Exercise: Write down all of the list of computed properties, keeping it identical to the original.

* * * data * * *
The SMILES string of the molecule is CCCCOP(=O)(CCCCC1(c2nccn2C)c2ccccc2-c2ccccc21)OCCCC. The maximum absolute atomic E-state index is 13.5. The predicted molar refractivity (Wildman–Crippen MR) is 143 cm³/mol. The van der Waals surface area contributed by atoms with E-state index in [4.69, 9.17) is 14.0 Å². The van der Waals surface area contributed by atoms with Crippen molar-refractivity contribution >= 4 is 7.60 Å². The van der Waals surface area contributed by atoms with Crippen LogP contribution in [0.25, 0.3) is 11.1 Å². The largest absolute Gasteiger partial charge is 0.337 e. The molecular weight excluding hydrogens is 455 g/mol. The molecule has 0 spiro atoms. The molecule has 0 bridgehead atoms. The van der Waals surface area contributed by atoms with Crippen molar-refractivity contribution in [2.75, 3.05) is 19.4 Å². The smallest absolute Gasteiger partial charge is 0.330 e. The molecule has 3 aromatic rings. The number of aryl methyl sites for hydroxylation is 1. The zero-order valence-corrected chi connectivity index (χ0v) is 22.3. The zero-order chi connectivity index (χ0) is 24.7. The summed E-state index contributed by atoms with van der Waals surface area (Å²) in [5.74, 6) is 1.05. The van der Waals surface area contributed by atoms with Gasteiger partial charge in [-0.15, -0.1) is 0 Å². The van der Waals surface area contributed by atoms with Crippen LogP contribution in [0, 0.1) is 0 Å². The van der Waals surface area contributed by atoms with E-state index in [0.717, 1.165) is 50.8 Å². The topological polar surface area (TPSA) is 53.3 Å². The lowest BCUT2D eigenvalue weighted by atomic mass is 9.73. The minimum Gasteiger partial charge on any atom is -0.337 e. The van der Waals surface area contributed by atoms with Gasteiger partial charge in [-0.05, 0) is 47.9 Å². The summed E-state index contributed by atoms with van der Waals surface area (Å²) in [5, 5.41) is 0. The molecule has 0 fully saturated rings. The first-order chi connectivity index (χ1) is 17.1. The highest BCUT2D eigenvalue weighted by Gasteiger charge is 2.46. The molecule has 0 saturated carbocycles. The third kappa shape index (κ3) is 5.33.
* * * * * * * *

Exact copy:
The SMILES string of the molecule is CCCCOP(=O)(CCCCC1(c2nccn2C)c2ccccc2-c2ccccc21)OCCCC. The maximum absolute atomic E-state index is 13.5. The predicted molar refractivity (Wildman–Crippen MR) is 143 cm³/mol. The van der Waals surface area contributed by atoms with E-state index in [4.69, 9.17) is 14.0 Å². The van der Waals surface area contributed by atoms with Crippen molar-refractivity contribution >= 4 is 7.60 Å². The van der Waals surface area contributed by atoms with Crippen LogP contribution in [0.25, 0.3) is 11.1 Å². The largest absolute Gasteiger partial charge is 0.337 e. The molecular weight excluding hydrogens is 455 g/mol. The molecule has 0 spiro atoms. The molecule has 0 bridgehead atoms. The van der Waals surface area contributed by atoms with Crippen molar-refractivity contribution in [2.75, 3.05) is 19.4 Å². The smallest absolute Gasteiger partial charge is 0.330 e. The molecule has 3 aromatic rings. The number of aryl methyl sites for hydroxylation is 1. The zero-order valence-corrected chi connectivity index (χ0v) is 22.3. The zero-order chi connectivity index (χ0) is 24.7. The summed E-state index contributed by atoms with van der Waals surface area (Å²) in [5.74, 6) is 1.05. The van der Waals surface area contributed by atoms with Gasteiger partial charge in [-0.15, -0.1) is 0 Å². The van der Waals surface area contributed by atoms with Crippen LogP contribution in [0, 0.1) is 0 Å². The van der Waals surface area contributed by atoms with E-state index in [0.717, 1.165) is 50.8 Å². The topological polar surface area (TPSA) is 53.3 Å². The lowest BCUT2D eigenvalue weighted by atomic mass is 9.73. The minimum Gasteiger partial charge on any atom is -0.337 e. The van der Waals surface area contributed by atoms with Gasteiger partial charge in [-0.05, 0) is 47.9 Å². The summed E-state index contributed by atoms with van der Waals surface area (Å²) in [5, 5.41) is 0. The molecule has 0 fully saturated rings. The first-order chi connectivity index (χ1) is 17.1. The highest BCUT2D eigenvalue weighted by Gasteiger charge is 2.46. The molecule has 0 saturated carbocycles. The third kappa shape index (κ3) is 5.33.